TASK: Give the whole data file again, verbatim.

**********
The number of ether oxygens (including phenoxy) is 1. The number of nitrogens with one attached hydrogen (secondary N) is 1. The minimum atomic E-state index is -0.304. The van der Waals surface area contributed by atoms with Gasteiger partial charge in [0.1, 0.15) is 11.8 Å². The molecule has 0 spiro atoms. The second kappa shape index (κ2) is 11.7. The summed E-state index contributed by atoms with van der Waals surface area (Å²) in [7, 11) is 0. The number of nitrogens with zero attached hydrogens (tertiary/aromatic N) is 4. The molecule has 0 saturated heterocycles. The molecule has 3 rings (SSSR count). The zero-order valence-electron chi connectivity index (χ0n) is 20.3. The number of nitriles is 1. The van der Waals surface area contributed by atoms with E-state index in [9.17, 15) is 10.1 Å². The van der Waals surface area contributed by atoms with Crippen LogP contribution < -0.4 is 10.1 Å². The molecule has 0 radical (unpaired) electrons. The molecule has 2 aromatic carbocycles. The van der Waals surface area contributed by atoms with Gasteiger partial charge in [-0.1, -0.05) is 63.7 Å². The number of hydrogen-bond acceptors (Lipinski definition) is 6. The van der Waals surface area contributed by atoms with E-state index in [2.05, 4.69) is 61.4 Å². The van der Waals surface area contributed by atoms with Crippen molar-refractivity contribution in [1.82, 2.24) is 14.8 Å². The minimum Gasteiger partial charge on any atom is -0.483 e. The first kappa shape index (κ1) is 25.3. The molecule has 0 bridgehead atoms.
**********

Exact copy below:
The number of ether oxygens (including phenoxy) is 1. The number of nitrogens with one attached hydrogen (secondary N) is 1. The minimum atomic E-state index is -0.304. The van der Waals surface area contributed by atoms with Gasteiger partial charge in [0.1, 0.15) is 11.8 Å². The molecule has 0 spiro atoms. The second kappa shape index (κ2) is 11.7. The summed E-state index contributed by atoms with van der Waals surface area (Å²) in [7, 11) is 0. The number of nitrogens with zero attached hydrogens (tertiary/aromatic N) is 4. The molecule has 0 saturated heterocycles. The molecule has 3 rings (SSSR count). The zero-order valence-electron chi connectivity index (χ0n) is 20.3. The number of nitriles is 1. The van der Waals surface area contributed by atoms with E-state index in [9.17, 15) is 10.1 Å². The van der Waals surface area contributed by atoms with Crippen LogP contribution < -0.4 is 10.1 Å². The molecule has 0 radical (unpaired) electrons. The molecule has 2 aromatic carbocycles. The van der Waals surface area contributed by atoms with Gasteiger partial charge in [-0.1, -0.05) is 63.7 Å². The number of hydrogen-bond acceptors (Lipinski definition) is 6. The van der Waals surface area contributed by atoms with E-state index in [2.05, 4.69) is 61.4 Å². The van der Waals surface area contributed by atoms with Crippen molar-refractivity contribution in [1.82, 2.24) is 14.8 Å². The minimum Gasteiger partial charge on any atom is -0.483 e. The first kappa shape index (κ1) is 25.3. The molecule has 0 bridgehead atoms.